March 19th, 2013
New York State Supreme Court Justice, John C. Bivona, recently ruled the estranged spouse of Marley Bishop, the daughter of United States Congressman, Timothy Bishop, did not have any parental rights to visitation because the parties’ son was born before New York passed the Same Sex Marriage Act in 2011.
The Judge ruled Mercedes Counihan did not have legal standing to seek custody or visitation of the parties’ son, who was two years of age. Ms. Counihan’s partner, Marley Bishop, had carried the baby after she had been artificially inseminated. The Judge’s ruling was that the non-biological parent did not have standing to raise the issue of access to the child or assert parenting rights.
Same Sex Marriage In Connecticut in 2009
Bishop and Counihan were married in the State of Connecticut in the year 2009. Both women executed documents related to the in-vitro process. Counihan was present at the birth of the child. Counihan claimed the child referred to her a “Mommy.” Judge Bivona found “neither consent by the birth mother to co-parent the child with the plaintiff nor approval to permit to adoption of the child” existed in the case.
The attorney for Counihan claimed the ruling was “outrageous.” She stated the Courts decision did not take into consideration the fact Counihan appears on the little boy’s birth certificate.
In a statement made after the court’s decision, Counihan said “this is about parents and a little boy and that boy is my son, too. He should not be taken from me and I should not be erased from his life because a marriage fell apart.” She stated her attorney was appealing the court’s decision.
About The Author
Today Americans communicate billions of times a day through e-mail and text messaging. Today, the most private pieces of information are communicated by using cell phones. Americans often communicate their private information through e-mail and text message. How can we keep these matters private? Do Americans have a right to privacy over their emails and text messages?
David H. Patraeus, the Director Of The Central Intelligence Agency, Couldn’t Keep His Emails Secret
Mr. Patraeus used emails to communicate with his mistress. Unfortunately for Mr. Patraeus, he was caught. Most Americans underestimate how easy it is for third parties to obtain access of their e-mails and text messages. Digital communications can be intercepted. Individuals can hack into your e-mails and text messages and spy on the most important issues involving your life. Today, hacking into the emails and text messages is not that difficult! It happens to Americans all the time. Government agencies have searched and subpoena powers with regard to information maintained on your computer, on your emails, stored on your cloud or maintained in cyberspace. Lawyers in civil litigation can get to virtually all this information through the discovery legal process.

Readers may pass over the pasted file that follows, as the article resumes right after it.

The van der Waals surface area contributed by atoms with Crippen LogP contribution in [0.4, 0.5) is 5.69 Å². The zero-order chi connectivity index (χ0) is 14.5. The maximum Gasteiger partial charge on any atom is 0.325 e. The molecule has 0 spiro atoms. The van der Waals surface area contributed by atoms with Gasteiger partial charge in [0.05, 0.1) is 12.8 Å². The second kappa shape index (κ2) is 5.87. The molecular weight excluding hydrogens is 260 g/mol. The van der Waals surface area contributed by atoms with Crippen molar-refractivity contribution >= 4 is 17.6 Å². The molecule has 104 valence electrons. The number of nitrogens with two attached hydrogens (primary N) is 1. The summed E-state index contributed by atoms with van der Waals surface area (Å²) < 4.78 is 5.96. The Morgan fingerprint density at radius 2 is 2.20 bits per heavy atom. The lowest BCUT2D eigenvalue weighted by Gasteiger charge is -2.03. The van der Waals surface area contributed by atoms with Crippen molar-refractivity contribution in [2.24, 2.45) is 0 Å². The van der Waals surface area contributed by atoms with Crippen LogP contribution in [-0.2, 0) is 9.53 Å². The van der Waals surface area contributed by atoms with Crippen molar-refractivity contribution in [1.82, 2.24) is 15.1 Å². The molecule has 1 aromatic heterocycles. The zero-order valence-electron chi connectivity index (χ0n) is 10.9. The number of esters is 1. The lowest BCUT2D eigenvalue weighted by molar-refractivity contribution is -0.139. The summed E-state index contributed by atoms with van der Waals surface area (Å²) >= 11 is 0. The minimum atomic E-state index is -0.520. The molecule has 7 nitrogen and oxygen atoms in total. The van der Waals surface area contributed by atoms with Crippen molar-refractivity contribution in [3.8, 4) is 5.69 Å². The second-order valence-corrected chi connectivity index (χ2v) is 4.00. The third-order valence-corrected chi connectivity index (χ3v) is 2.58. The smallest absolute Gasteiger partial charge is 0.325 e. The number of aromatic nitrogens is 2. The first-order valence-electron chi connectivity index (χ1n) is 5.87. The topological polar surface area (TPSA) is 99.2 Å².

Skeletons In Your Closet
Is there a way to make your e-mails so private that no one will ever find out what is in them? The Fourth Amendment to the United States Constitution deals with search and seizure issues. Police officers and State and Federal investigatory agencies (such as the FBI) need a court order to search your home or where you live. However, the rules concerning searches of emails are not as strong. Under the 1986 Electronic Communications Privacy Act (a Federal statute), Federal agencies do not need a warrant to obtain emails six months old or older. Federal agencies only need to obtain search warrants for emails that are “unopened”.
In 2012, Google reported law enforcement agencies requested data on 16,281 accounts between January and June. Google complied with 90% of these requests!
Encryption Of E-mail Messages
There are encrypting services. GPG is a company that can help you encrypt your e-mails. WICKR, a mobile app, provides a similar service with regard to the encryption of emails. This app can be utilized on smart phones. However, metadata, even for deleted files, remains on the phone’s hard drive. Forensics specialist and hackers can still obtain this information.
Privacy In Emails
The best way to maintain the privacy of your most private thoughts is to never put them in writing.
About The Author
January 3rd, 2013
Your divorce is over. Does this mean all parenting issues have been resolved? Hopefully, this is true. But life is not static. Children grow older and develop new, unanticipated issues. Parents’ relationships change. Financial situations for both the custodial and non-custodial parent are impacted by employment interruptions, physical problems and sometimes relocation of one of the parents. In addition, even after the parents have worked out everything in the divorce, new decisions will need to be made regarding the children as time goes on.